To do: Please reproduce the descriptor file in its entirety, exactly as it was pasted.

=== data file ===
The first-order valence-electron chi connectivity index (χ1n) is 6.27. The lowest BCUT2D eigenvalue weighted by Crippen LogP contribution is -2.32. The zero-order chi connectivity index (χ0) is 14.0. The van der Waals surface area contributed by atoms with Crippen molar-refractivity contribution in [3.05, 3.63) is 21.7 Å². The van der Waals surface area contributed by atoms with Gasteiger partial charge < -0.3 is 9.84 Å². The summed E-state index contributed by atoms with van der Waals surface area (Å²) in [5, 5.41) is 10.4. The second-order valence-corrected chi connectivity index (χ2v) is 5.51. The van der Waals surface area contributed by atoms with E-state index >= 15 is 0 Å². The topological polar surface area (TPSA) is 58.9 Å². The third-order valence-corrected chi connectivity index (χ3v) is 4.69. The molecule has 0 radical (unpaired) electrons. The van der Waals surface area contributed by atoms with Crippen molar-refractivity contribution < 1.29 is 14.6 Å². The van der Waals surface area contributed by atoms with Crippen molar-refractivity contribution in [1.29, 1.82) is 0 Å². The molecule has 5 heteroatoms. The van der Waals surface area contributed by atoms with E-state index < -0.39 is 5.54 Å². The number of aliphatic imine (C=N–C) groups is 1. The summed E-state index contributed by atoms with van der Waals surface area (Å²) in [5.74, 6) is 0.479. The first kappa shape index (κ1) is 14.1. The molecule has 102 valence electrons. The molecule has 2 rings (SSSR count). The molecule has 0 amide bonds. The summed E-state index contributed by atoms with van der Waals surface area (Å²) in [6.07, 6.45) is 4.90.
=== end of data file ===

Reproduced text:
The first-order valence-electron chi connectivity index (χ1n) is 6.27. The lowest BCUT2D eigenvalue weighted by Crippen LogP contribution is -2.32. The zero-order chi connectivity index (χ0) is 14.0. The van der Waals surface area contributed by atoms with Crippen molar-refractivity contribution in [3.05, 3.63) is 21.7 Å². The van der Waals surface area contributed by atoms with Gasteiger partial charge < -0.3 is 9.84 Å². The summed E-state index contributed by atoms with van der Waals surface area (Å²) in [5, 5.41) is 10.4. The second-order valence-corrected chi connectivity index (χ2v) is 5.51. The van der Waals surface area contributed by atoms with E-state index >= 15 is 0 Å². The topological polar surface area (TPSA) is 58.9 Å². The third-order valence-corrected chi connectivity index (χ3v) is 4.69. The molecule has 0 radical (unpaired) electrons. The van der Waals surface area contributed by atoms with Crippen molar-refractivity contribution < 1.29 is 14.6 Å². The van der Waals surface area contributed by atoms with Crippen molar-refractivity contribution in [1.29, 1.82) is 0 Å². The molecule has 5 heteroatoms. The van der Waals surface area contributed by atoms with E-state index < -0.39 is 5.54 Å². The number of aliphatic imine (C=N–C) groups is 1. The summed E-state index contributed by atoms with van der Waals surface area (Å²) in [5.74, 6) is 0.479. The first kappa shape index (κ1) is 14.1. The molecule has 102 valence electrons. The molecule has 2 rings (SSSR count). The molecule has 0 amide bonds. The summed E-state index contributed by atoms with van der Waals surface area (Å²) in [6.07, 6.45) is 4.90.